There's something about prison that suits author Stephen King and filmmaker Frank Darabont. Prison movies, that is.
Some of King's best works have been set behind bars, while Darabont made a memorable big-screen directorial debut by fleshing out one of King's stories from the anthology "Different Seasons" the critically acclaimed prison drama, "The Shawshank Redemption."
And while Darabont's long-awaited follow-up, an adaptation of King's best-selling, serialized novel "The Green Mile," isn't quite as good as his earlier film, it's certainly more ambitious and perhaps more thought-provoking.
Like its source material, "The Green Mile" is more along the lines of what you'd consider traditional King fare. That doesn't mean it's strictly a horror piece, though it does contain some of those elements. But it also touches on fantasy, dark humor, racial drama and spirituality.
Although it is a bit lengthy (more than three hours), if you removed even one plot thread, the entire story tapestry might fall apart. So it's to Darabont's credit and to the credit of an his extremely talented cast that it all works.
Sure it's manipulative, sappy and even heavy-handed in places. But it's also so well-made and acted, that it seems like carping to even complain about its faults.
The film's title comes from the nickname for a corridor in the fictional Cold Mountain Penitentiary, circa 1935. That passageway winds through the Death Row cells and ends at the electric chair, the final destination for many of the inmates there.
Chief security guard for this wing of the Louisiana prison is Paul Edgecomb (Tom Hanks), who oversees the inmates' care, as well as their executions. A firm believer in capital punishment, his faith in it is tested when he meets the newest Death Row inmate, hulking John Coffey (Michael Clarke Duncan, from "Armageddon").
As he gets to know the hulking man-child better, Paul finds it hard to believe that Coffey could have committed the crime for which he was convicted, the rape and murder of two young children. But then something even stranger happens: He discovers first-hand that John possesses healing powers when the man cures his painful infection.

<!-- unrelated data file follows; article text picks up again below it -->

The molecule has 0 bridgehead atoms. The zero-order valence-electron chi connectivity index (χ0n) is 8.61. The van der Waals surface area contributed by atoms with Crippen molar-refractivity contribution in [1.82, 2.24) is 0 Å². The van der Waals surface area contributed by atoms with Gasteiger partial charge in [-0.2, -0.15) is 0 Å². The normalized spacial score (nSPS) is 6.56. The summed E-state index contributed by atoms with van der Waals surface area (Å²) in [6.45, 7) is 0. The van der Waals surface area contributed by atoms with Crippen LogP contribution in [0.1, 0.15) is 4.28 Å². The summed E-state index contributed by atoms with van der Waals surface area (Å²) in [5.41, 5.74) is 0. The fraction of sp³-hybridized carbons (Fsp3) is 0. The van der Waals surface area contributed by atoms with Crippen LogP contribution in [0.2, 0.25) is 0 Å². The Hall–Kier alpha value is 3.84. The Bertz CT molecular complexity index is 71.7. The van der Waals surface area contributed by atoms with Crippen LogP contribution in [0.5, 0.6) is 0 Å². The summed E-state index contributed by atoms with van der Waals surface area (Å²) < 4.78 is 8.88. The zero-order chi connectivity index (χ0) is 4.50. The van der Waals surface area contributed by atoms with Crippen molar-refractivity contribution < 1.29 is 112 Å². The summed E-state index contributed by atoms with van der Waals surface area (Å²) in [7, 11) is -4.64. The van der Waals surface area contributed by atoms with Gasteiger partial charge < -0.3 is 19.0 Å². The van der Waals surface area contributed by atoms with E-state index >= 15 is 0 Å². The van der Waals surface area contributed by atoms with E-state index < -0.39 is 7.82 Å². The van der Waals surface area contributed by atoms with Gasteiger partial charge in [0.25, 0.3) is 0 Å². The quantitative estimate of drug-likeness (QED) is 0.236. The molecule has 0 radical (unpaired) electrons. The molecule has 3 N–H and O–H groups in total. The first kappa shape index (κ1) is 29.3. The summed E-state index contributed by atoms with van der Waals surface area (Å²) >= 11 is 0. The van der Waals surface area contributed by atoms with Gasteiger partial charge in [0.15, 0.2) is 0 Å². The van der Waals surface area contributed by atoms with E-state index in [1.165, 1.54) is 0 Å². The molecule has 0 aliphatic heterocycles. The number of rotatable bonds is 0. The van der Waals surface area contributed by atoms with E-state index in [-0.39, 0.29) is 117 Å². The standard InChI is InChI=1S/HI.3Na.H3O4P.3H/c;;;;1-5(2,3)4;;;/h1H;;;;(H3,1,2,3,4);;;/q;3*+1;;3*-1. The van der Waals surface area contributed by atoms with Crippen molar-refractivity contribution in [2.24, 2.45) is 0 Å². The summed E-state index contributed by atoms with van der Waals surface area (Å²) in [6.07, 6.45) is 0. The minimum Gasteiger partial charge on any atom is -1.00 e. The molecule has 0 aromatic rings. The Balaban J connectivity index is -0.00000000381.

Needless to say, Paul becomes even more convinced of John's innocence, but while he wrestles with that dilemma, he also has to deal with with a new, troublesome inmate (Sam Rockwell) and an even more troublesome guard with a vicious streak (Doug Hutchison) .
There's more a lot more to the story than just that. But Darabont somehow manages to condense nearly all of King's novel into the movie. Again, almost all of the story and character details are necessary, including a framing sequence that only seems pointless at first.
And for a three-hour movie, it moves pretty well and doesn't really drag, though superb performances from the leads help to keep it compelling.
As Paul, the always-dependable Hanks is a case study in inner turmoil, while Duncan (who was squandered in a minor role in "Armageddon") provides the film with its real emotional center. Don't be surprised if one or both get an Oscar nomination for their work here.
That's not to slight the supporting cast, though. Darabont makes good use of Bonnie Hunt, David Morse and Michael Jeter and throws in some well-placed cameos (include Gary Sinise, William Sadler, Harry Dean Stanton, Graham Greene and veteran actor Dabbs Greer).
"The Green Mile" is rated R for profanity, violent beatings, a shooting and scenes depicting executions, use of crude sexual slang terms and racial epithets, gore, sex (overheard), simulated drug use (a sedative) and brief male nudity.